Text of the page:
III. The Divisions of the Posterior Analytics The divisions of Aristotle’s work are not too difficult in broad outlines. The text is divided into two books and the Arabian commentators generally considered the first a treatment of demonstration, the second of definitionL However, the precise place of in Book II is to be a principle of demonstration. Hence it is better to say with St. Thomas that Book I treats of the demonstrative syllogism, and Book II "de medio ex quo syllogismus demonstrative procedit. {In I Post. Anal., lect. 4, n.l) The first chapter of Book I is a propaedeutic to the entire work; it poses the fundamental problem concerning the possibility of learning, i.e., of demonstrative knowledge: either we already know what we are seeking to learn, and thus do not learn, or we do not know what we are seeking, and hence cannot know when we have found it. The last chapter, 19 of Book II indicates the source of all scientific knowledge, the basis of the possibility of demonstrative knowledge: the first principles of human reason, which are acquired from sense experience. The first and last chapters should be considered jointly to appreciate the unity of Aristotle’s work and the force of Aristotle’s answer to Plato’s theory of anamnesis. Commentary on the Posterior Analytics of Aristotle—Weisheipl 8

General Outline of Aristotle’s Posterior Analytics

A. The Problem: Is demonstrative knowledge possible? Book I, ch. I B. The solution: I. The Nature of Demonstrative Knowledge. II. 1. Considered in itself: a. What is demonstrative knowledge? Book 1, ch. 2-3b. b. The necessary conditions: i. General conditions required for the principles, ch. 4-5 ii. Conditions required for propter quid demonstration, ch. 6-12 iii. Conditions sufficient for demonstration, ch. 13-15 c. Default of these conditions: i. begets ignorance, ch. 16-18 ii. an infinite regress, which is impossible, ch. 19-21

2. Considered in comparison: a. Comparison of demonstrations one to the other, ch. 24-27 (text 41) b. Comparison of demonstrative sciences, ch. 27-34 (text 42). c. Comparison of science to other ways of knowing

II. The Medium of Demonstration. Book II 1. What is the medium of demonstration? Book II, ch. 1-2 a. That there are only four scientific questions, ch. 1 b. That these are all concerned with the medium, si est or quid est. ch .2 2. How is the medium of demonstration to be found? a. How quod quid est and propter quid are related to demonstration. i. Relation of definitio (quod quid est) to the demonstration, ch. 3-10 ii. Relation of cause {propter quid) to the demonstration, ch. 11-12 b. How and causes are to be found. i. Discovery of definitions, ch. 15 ii. Discovery of proper causes, ch. 14-18

C. The Ultimate Basis for the Possibility of Demonstration, ch. 19

* Chapters 9 to 19 follow the divisions of the Greek text (found in Ross and English translation), rather than the Renaissance division found in the editions of Saint Thomas. Commentary on the Posterior Analytics of Aristotle—Weisheipl 9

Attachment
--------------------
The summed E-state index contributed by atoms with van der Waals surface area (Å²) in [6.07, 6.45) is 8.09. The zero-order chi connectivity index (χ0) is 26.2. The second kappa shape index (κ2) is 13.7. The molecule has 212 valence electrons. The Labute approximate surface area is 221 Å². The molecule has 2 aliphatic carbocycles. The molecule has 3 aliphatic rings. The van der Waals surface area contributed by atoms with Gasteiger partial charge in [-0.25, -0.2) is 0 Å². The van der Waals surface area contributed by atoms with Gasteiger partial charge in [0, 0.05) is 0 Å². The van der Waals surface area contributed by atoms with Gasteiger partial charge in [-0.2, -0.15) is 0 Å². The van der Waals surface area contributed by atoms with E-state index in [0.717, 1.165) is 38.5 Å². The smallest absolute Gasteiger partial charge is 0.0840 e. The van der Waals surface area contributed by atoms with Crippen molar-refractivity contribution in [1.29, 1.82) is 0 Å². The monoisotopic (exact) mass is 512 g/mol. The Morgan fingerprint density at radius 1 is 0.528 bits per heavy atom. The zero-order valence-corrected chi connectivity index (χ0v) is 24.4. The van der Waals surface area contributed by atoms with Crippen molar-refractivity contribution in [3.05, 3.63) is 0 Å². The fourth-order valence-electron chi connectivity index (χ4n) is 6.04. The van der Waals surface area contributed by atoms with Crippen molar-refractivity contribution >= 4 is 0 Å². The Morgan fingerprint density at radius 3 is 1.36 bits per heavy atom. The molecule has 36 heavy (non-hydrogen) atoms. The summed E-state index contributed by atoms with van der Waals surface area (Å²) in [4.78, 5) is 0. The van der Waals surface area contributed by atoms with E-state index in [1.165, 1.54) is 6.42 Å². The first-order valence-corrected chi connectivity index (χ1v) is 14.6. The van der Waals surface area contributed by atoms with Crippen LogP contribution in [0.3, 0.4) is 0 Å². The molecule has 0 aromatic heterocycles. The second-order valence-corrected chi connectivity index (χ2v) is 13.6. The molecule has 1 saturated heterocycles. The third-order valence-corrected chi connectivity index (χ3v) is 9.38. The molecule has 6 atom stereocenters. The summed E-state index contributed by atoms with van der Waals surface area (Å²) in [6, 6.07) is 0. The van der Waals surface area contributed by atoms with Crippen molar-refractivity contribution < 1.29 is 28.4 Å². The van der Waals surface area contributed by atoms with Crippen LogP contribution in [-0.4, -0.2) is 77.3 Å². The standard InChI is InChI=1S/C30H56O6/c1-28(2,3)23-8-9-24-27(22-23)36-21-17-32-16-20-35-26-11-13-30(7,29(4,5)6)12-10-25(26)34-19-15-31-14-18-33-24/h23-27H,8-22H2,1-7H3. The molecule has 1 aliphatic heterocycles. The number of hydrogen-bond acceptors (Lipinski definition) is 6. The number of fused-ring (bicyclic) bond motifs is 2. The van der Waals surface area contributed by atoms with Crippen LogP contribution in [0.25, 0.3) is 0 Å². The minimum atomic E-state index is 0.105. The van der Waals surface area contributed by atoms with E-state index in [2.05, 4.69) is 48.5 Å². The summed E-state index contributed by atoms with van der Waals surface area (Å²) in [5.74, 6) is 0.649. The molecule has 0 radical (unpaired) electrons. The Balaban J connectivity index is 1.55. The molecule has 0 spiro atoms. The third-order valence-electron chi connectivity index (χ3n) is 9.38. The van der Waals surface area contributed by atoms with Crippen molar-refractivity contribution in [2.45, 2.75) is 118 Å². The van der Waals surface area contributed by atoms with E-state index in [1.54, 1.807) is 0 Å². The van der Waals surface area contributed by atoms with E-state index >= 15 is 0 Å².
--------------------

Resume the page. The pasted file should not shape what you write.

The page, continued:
A. The Problem (or The Necessity of Demonstration) Book I, ch. 1, 71al-71b7

1. The Problem of Learning

Aristotle’s opening statement that “all learning and intellectual instruction proceed from pre-existent knowledge” was acceptable to everyone concerned—to Plato, to the Sophist, Nominalists, and to Aristotle himself. Throughout the treatise, however, Aristotle intends to give far more importance to the preposition from than could have been conceded by Plato or the Sophists. Only later in this chapter does Aristotle reveal the precise meaning he sees in this fundamental statement, and the entire treatise is an explanation of his own view. Hence this first chapter sets the theme of the Posterior Analytics by presenting the problem: Is scientific learning possible? In the Meno (80 D-86D) Socrates attempts to inquire into the nature of virtue, a subject about which he admittedly does not have full knowledge. Meno intervenes and objects that all inquiry is impossible, for “a man cannot inquire either about that which he knows, or about that which he does not know; for he does not know the very subject about which he is to inquire.” {Meno 80E) Plato through the voice of Socrates solves the dilemma by means of his doctrine of Recollection: “all inquiry and all learning is but recollection” {ibid. 8ID). Inquiry consists in ordering the questions in such a way as to clear the obstacles to remembering the answer already possessed. In Plato’s view the answer is actually known {simpliciter) and only secundum quid unknown because of imprisonment in this body. All knowledge was acquired in a previous life; present imprisonment impedes facile recalling. Plato admits clearly that all learning proceeds from pre-existent knowledge, but in the sense that all learning is already actually possessed. The Sophists of the Academy attempted to answer Plato’s dilemma by a nominalist solution (cf. Arist., Post. Anal., I, c. 1,71a 34-b3), saying that all learning is simply an aggregation of individual observations. They know only what they have actually experienced, and in a so-called demonstration the minor term is already known to be in the extension of the major term. Learning is possible only in the sense of a completely new addition. This view is very much like John Stuart Mill’s scientific method without the possibility of true demonstration. The formal refutation of both Plato’s idealism and the Sophist’s nominalism belongs to metaphysics, as St. Albert observes, for it is a question of the reality of universals (I Post. Anal., tr. I, cap.6, p. 18a). Robert Grosseteste is correct when he says: